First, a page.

(Shortform note: In Flow, psychologist Mihaly Csikszentmihalyi affirms the importance of goals in achieving a state of flow—a state in which you feel a strong sense of purpose and direction toward achieving your goals (similar to the state of focused attention that Horsley describes). However, Csikszentmihalyi adds that having too many goals can be a distraction and keep you from achieving any of them. He also notes that you’ll need to adjust your goals as you go along to avoid becoming anxious or bored. For example, if you achieve your goal, you need a new one to motivate you to keep progressing, and if you hit a major obstacle you may need to change your current goal to accommodate this challenge.)

You also need to identify what about the topic interests you, because we naturally struggle to pay attention to anything that doesn’t interest us. If your topic isn’t immediately of interest to you, look for ways to connect it to things that do interest you.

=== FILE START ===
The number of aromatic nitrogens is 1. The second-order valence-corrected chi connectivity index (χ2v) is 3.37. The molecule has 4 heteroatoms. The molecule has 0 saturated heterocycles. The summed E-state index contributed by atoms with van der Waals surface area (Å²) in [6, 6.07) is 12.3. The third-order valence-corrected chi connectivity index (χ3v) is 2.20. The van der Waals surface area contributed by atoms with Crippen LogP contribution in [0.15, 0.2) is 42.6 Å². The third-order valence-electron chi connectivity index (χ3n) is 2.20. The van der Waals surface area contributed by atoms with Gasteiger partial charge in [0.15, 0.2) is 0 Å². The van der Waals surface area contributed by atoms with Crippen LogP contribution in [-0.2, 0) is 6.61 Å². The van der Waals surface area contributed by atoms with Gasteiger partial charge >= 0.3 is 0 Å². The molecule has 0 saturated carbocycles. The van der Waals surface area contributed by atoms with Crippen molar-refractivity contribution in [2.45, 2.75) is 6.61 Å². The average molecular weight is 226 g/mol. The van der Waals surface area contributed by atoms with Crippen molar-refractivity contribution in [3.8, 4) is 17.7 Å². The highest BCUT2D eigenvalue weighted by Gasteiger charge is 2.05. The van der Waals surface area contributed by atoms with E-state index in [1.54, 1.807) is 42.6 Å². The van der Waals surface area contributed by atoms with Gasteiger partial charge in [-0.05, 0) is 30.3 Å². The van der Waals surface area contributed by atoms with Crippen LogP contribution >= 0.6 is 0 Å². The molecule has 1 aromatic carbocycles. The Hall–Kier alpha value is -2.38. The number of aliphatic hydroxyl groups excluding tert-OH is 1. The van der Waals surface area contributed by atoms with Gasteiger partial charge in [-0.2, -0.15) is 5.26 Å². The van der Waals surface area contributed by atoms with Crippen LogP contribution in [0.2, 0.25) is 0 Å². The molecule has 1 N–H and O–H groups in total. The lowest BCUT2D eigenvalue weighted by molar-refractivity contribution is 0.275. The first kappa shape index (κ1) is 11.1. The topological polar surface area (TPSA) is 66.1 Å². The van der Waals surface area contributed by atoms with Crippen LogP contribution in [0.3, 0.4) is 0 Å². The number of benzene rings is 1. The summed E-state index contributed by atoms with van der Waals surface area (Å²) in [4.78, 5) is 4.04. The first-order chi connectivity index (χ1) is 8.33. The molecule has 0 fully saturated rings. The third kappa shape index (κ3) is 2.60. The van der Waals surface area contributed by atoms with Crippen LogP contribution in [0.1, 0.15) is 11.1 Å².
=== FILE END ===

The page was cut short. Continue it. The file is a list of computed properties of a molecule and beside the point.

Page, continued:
(Shortform note: In Grit, psychologist Angela Duckworth suggests that it’s not enough to develop an interest in something; rather, you need to maintain that interest in the long term by turning that interest into a passion. If you’re passionate about what you’re learning, you’ll be able to keep up with a consistent practice instead of losing steam when your interest starts to fade.)

How to Pay Attention: 3 Techniques to Manage Mind Clutter

Katie Doll

Somehow, Katie was able to pull off her childhood dream of creating a career around books after graduating with a degree in English and a concentration in Creative Writing. Her preferred genre of books has changed drastically over the years, from fantasy/dystopian young-adult to moving novels and non-fiction books on the human experience. Katie especially enjoys reading and writing about all things television, good and bad.